Last Tuesday saw the opening of John Fraser's buzzy new temporary restaurant (Fraser doesn't seem to like the pop-up classification) What Happens When at 25 Cleveland Place in Soho. What Happens When is a restaurant/installation and a collaboration of Chef John Fraser, designers Emilie Baltz, Elle Kunnos de Voss and The Metrics, composer Micah Silver, and filmmaker Jeff Larson. Each month for the next nine months What Happens When will transform into a completely new restaurant: new menu, new theme, new decor, new sound, etc. After a little over a week, here is what early reviewers have to say about month one. To the early word:
The Good News: The Oyster Blog was excited to have oysters for their first course: "For the first course we had the oyster dish (obviously) and the arctic char. The freshly shucked Middle Creek Oysters, from Massachusetts, covered with a beet mignotte and topped with a sunchoke puree, rested among tender pieces of beets. Although an original concept with bold root vegetables flavors, the oyster was not distinguishable and lost its identity among the other ingredients. The arctic char, wrapped in a fennel aspic, was delicate in texture and flavor, always a sign of good execution, given the nature of this fish? So what you get is the confirmation that there is something to this pop-up craze. It allows a chef the ability to conceptualize and bring forth an ideology beyond the traditional food forward structure in creating a restaurant. And results in the collaboration of design, gastronomy and an overall birth of something new and exciting. Even if the oysters were not the highlight of the meal, there was enough there to bring us back for Fraser's brainchild #2."
The Very Good News: An anonymous Eater commenter (#7) attended a friends and family tasting: "Service was great, drinks (particularly their take on the Vesper Martini) were fabulous, and the food was generally very good with several standouts, particularly the Arctic Char and the Soup portion of the Amuse." [Eater Comments]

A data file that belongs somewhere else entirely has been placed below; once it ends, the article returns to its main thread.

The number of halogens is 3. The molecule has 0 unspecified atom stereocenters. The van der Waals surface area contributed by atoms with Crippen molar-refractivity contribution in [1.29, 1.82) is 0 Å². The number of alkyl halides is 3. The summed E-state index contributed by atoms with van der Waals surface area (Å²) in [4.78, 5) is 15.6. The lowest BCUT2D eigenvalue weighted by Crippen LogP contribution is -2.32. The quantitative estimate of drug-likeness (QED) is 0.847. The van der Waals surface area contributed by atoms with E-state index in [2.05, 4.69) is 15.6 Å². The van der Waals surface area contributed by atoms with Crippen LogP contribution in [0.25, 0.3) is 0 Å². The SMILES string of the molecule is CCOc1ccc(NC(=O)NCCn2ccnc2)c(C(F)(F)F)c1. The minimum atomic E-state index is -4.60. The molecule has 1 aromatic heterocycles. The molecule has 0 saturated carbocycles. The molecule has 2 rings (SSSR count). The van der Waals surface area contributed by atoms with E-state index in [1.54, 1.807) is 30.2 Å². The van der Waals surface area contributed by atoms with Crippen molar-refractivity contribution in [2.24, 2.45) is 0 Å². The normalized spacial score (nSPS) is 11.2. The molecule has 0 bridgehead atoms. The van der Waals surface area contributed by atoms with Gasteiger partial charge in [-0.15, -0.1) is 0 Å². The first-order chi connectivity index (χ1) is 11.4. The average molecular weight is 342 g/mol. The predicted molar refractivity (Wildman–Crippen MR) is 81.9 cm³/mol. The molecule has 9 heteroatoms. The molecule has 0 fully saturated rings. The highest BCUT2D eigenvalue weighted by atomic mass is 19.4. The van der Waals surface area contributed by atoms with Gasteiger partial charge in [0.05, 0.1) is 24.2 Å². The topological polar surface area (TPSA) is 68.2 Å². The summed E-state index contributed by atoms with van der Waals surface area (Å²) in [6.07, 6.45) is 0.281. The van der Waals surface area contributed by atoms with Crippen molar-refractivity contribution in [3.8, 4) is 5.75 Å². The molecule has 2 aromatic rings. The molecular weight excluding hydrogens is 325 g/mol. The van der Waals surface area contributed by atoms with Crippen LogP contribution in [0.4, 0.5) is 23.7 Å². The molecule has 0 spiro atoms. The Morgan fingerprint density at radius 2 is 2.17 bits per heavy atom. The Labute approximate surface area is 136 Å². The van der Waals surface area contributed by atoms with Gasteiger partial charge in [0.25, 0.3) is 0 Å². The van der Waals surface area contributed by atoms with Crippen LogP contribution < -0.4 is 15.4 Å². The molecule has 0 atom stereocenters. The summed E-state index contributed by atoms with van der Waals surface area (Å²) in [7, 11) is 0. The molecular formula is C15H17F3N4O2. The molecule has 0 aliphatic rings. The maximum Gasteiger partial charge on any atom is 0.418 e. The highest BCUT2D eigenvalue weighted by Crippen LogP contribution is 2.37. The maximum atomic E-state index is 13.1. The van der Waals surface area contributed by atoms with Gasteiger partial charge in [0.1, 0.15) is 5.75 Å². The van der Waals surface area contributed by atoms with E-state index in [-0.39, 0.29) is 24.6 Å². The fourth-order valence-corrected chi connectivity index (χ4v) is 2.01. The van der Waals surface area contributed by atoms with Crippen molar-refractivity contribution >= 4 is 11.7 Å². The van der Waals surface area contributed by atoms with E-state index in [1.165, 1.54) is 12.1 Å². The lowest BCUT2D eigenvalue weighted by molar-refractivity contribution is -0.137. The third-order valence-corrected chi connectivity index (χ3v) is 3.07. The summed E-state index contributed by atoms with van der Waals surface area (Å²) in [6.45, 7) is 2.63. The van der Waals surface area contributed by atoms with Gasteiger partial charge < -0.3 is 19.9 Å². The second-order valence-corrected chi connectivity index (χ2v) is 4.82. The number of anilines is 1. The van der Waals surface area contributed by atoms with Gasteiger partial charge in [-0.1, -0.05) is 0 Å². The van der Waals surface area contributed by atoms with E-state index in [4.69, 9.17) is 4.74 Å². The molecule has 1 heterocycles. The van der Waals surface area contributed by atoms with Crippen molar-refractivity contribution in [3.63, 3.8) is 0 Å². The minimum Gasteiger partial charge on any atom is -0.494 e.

The Fantastic News: What Happens When has reviews from three Yelpers and is doing very well with two 5-star reviews and the third with four stars. One of the 5-star reviews from Eric W. refers to some of the food fantastic: "The food, like at dovetail, ranged from very good to fantastic. The fantastic were the potato skins came with an incredibly yummy cheese/beer fondue: if I could order a bucket full of them for superbowl sunday, I would. Also had the lamb, which was very rich and well executed, and reminded me of the lamb on Dovetail's menu. The chocolate tart was excellent, as were the amuse. Overall, the food was fantastic, especially for opening night.??The atmosphere is different than any fine dining restaurant I've ever been to... Eating at What Happens When is more like eating in an art installation than in a restaurant." [Yelp]
The Short but Sinister News: Foursquare user Jared M simply wrote "No, no, no. Great service but not worth it." [Foursquare]
The So-So News: Chowhound user JRNLMKR titles their review "what happens when was only sorta happening for me." JRNLMKR writes "We left what happens when full and having enjoyed our meal, but could have eaten much better at dozens of other places we often frequent... for much less. Based on the premise of the place I was hoping for an experience that opened my eyes, or my mind or one that took me on a journey but what I got was a perfectly adequate not very original meal. For me, that's just not good enough." [CH]
The Pretty Good News: Today, Tasting Table files a positive review: "At a meal last week, the room was a stark vision of winter, with black walls and blindingly white furniture. The speakers clicked a long-form minimalist soundscape. And the food ($58 for three courses), blissfully, was no afterthought. A complimentary trio of small bites--including haute reconsiderations of ants (in the form of cocoa nibs) on a log and onion dip--banished any whispers of pretense...The main courses, too, murmured of snowbound comforts. A stew of pan-roasted cod teemed with dill, squid and tubes of cucumber cut to mimic its seafood plate-mate. Pan-roasted lamb loin and slow-cooked lamb belly were accompanied by radishes, chestnuts and barley enriched with rendered lamb fat." [TT]